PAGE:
Dandy, Dandy Returns (Real Gone) The Jamaican-British Dandy, aka Robert Livingstone Thompson, wrote “Version Girl,” which was later covered by UB40, and “Rudy, A Message to You,” which anybody with even basic knowledge of 2 Tone ska knows was done by The Specials. Neither tune is here, nor is his ’72 hit “Suzanne, Beware of the Devil,” as this set, one of the Trojan label’s earliest LPs, dates from ’68, and as sorta inferred by the title, is Dandy’s second album. The rocksteady vibes are sturdy throughout with the originals spiked with covers of Chad & Jeremy (“Only a Fool Breaks His Own Heart”) and The Beatles (a nifty “Yesterday”). The sound is as bright as a sunshiny winter’s morn after a fresh snowfall. First time reissued in any format, so if this is your thing, you know what to do. A-

Entlang, The Four Sisters (Rose Hobart) The first of two releases from a new, excellently named label collects nearly everything from Garbage & The Flowers-affiliated u-ground New Zealanders Helen Johnstone and Yuri Frusin. But don’t go thinking this set is loaded with tracks, as there are four; in their relatively brief mid-’90s existence they self-released a 7-inch, a 10-inch (both lathe cuts) and had a track on the Jeweled Antler comp Windswept Trees and Houses (later, in 2002). However, the runtime here is still bountiful, with two cuts breaking the 10-minute barrier and another nearly so. The level of post-Velvets damage is wonderfully high (I’m talking Cale-esque string screech, baby), though a small portion of “Nameless One” blends mid-’90s Yo La Tengo with the same era’s Siltbreeze aesthetic. Spiffy. A-

Fenella, S/T (Fire) This is the latest from Jane Weaver, who’s already established a strong 2019 through Loops in the Secret Society, which “reimagined” elements of her 2014 set The Silver Globe and the 2017 follow-up Modern Kosmology. This is also a reimagining, specifically of Hungarian animator Marcell Jankovics’ cult film from 1981 Fehérlófia (Son of the White Mare). Fire is quite keen on reimaginings, as this is part of an alternate soundtrack series that includes Death and Vanilla’s scores for Carl Theodor Dreyer’s Vampyr and Roman Polanski’s The Tenant. Weaver worked on this set with bandmates Peter Philipson and Raz Ullah, but the decision to release the results under a fresh moniker makes sense, for if her retro-futurist approach is intact, the music travels down some unique avenues of heaviness. A-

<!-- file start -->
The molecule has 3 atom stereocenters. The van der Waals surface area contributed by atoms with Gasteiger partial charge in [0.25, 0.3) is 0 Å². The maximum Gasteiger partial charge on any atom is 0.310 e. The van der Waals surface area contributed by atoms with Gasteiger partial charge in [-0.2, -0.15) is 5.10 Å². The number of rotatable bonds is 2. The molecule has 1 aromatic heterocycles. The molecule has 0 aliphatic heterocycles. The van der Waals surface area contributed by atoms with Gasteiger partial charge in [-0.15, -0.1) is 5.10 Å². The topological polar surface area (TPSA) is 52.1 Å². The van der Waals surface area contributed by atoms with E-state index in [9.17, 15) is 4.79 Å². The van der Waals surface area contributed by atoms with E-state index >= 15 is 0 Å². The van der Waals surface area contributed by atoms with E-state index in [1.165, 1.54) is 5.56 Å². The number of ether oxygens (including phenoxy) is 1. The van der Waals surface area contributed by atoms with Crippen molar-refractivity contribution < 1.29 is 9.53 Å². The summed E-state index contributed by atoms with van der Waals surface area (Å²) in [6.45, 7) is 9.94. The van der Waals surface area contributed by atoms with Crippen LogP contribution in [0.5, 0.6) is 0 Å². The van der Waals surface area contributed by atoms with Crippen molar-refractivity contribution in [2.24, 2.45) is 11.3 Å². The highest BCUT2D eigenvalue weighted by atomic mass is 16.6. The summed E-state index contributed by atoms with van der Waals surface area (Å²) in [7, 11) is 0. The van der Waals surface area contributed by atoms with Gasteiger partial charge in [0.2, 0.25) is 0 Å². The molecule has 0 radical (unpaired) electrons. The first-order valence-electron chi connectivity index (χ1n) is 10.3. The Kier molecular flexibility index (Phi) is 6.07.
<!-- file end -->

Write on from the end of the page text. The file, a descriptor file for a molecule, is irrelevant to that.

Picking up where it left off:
Charles Rumback & Ryley Walker, Little Common Twist (Thrill Jockey) LP two from this duo, with Rumback at the drums and Walker on guitar. Both musicians are Chicago-based, though Walker has the higher profile of the two, probably partly because Rumback is involved in the Windy City’s contempo free jazz activities. Now, if Rumback’s connection to free jazz bothers any prospective newbies (for some are allergic to free jazz, and jazz in general), it shouldn’t, as Little Common Twist lands firmly in what I’d call progressive folk territory; and I’ll add folk as in American Primitive, though this is so much more than a mere launching off from the Takoma sound, particularly the drum ‘n bass-like elements in “Menebhi.” I will say that folks into Billy Higgins’ work with Sandy Bull should find this one of interest. A-

Tears|Ov, A Hopeless Place (The Wormhole) Consisting of sound artist/ self-taught musician Lori E Allen, the classically trained cellist/ mixed media artist Katie Spafford and illustrator/ prison psychotherapist Deborah Wale, this album, sparked by a commission by the German photographer Wolfgang Tillmans as part of a curated concert series to run alongside his 2017 retro at the Tate Modern Gallery, combines assorted synths and programmed drums with Allen’s piano, Wale’s percussion and Spafford’s cello to build through structured improvisation a powerful blend of electronic and organic elements that makes its deepest impression through the use of samples, voices, and spoken words, often looped, including a dive into different eras of Family Feud and some of the best cyclical laughter I’ve heard in a while. A-